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Maldives Woman Spearheads Reform, Pushes for Women’s Rights

Washington -- When Mariya Ahmed Didi tried to organize the first women’s rights rally in Maldives in March 2006, she was assaulted by critics who threw bags of oil at her and had her motorbike run off the road by a car filled with government supporters.
Remarkably, however, the rally -- which protested a plainclothes police officer arresting a female activist at her home late at night -- was conducted peacefully as planned and without incident. In one public interview, she said, “It is time for women to let the authorities know that we want these abuses to stop. After all, we make up half the voting population. It’s time to make our presence felt.”
Didi is no stranger to adversity – she is one of only six women in the 50-member parliament, and one of only two elected women (the other four were appointed by the president of Maldives). She campaigned for her position as an independent when she was five months pregnant with her third child. “I wanted to be sure the child inside me would get some rights,” she told USINFO in an interview.
Didi’s determination to affect political reform in her country and greater rights for women has won her recognition from the United States; on March 7, she was awarded the International Women of Courage Award.
This new award is the result of Secretary of State Condoleezza Rice’s desire to recognize women around the globe who have shown exceptional courage and leadership in advocating women’s rights and advancement.
Didi was joined by nine other women who received this award during a special ceremony at the U.S. Department of State. The other awardees represented Afghanistan, Argentina, Indonesia, Iraq, Latvia, Saudi Arabia and Zimbabwe. They were selected from 82 women of courage who were nominated by U.S. embassies worldwide. (See
related article.)
Maldives, with a population of less than 300,000, comprises 1,191 islands in the Indian Ocean. Despite the criticism leveled at Didi for her activism, she said she is pleased to be receiving the U.S. award because it will give Americans and the world a better look at Maldives. “Closer scrutiny will speed reforms,” Didi told USINFO.
Although Didi won her election to parliament as an independent, she later joined the nascent opposition in November 2005, six months after political parties were legally recognized in Maldives. She told USINFO: “I want to be known as a party member, not just as a woman in parliament.”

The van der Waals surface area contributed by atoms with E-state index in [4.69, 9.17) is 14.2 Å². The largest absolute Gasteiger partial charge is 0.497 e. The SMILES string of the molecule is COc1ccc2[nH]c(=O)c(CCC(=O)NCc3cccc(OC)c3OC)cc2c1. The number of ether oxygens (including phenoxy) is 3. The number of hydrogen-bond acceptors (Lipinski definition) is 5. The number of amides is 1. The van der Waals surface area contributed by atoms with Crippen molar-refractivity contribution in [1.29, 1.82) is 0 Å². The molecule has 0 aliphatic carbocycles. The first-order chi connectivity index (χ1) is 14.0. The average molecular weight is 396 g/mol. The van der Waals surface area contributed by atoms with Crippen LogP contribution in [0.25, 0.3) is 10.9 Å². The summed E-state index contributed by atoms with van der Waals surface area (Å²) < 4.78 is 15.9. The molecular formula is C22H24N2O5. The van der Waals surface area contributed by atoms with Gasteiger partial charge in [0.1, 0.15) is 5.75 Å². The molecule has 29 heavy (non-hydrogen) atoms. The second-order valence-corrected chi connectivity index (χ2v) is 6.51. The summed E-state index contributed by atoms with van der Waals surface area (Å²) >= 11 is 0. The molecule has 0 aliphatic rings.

In the two years she has left in her term, Didi hopes to see constitutional reform make some headway. Proposals for change, she said, have been languishing for more than two years.
Although Sunni Islam is the official religion in Maldives, Didi told USINFO she is concerned fundamentalists are entering the moderate Muslim nation and advocating greater repression of women. She denounced those who use religion as a stepping stone to political power.
Educated in India and earning her law degree in the United Kingdom, Didi told USINFO that she has been denounced by Islamic critics as a “messenger from the pope” simply because she had studied in countries that have a Christian presence. Nonetheless, she became the first qualified female lawyer in Maldives.
She has been quoted in the press as saying: “I think the [Maldives] regime and broader establishment have a problem with women in politics. They don‘t like women who have their own voice. … “[O]nce a woman enters politics and voices dissent, she is made to look like a prostitute.”
Didi told USINFO that her entire life has prepared her for dealing with adversity. “They can’t touch me in here,” she said, pointing to her heart. Reflecting on the privations suffered by her countrymen, she said, “People get strength from us and join us.”
For more information on U.S. policies, see
Women in the Global Community.
(USINFO is produced by the Bureau of International Information Programs, U.S. Department of State. Web site:

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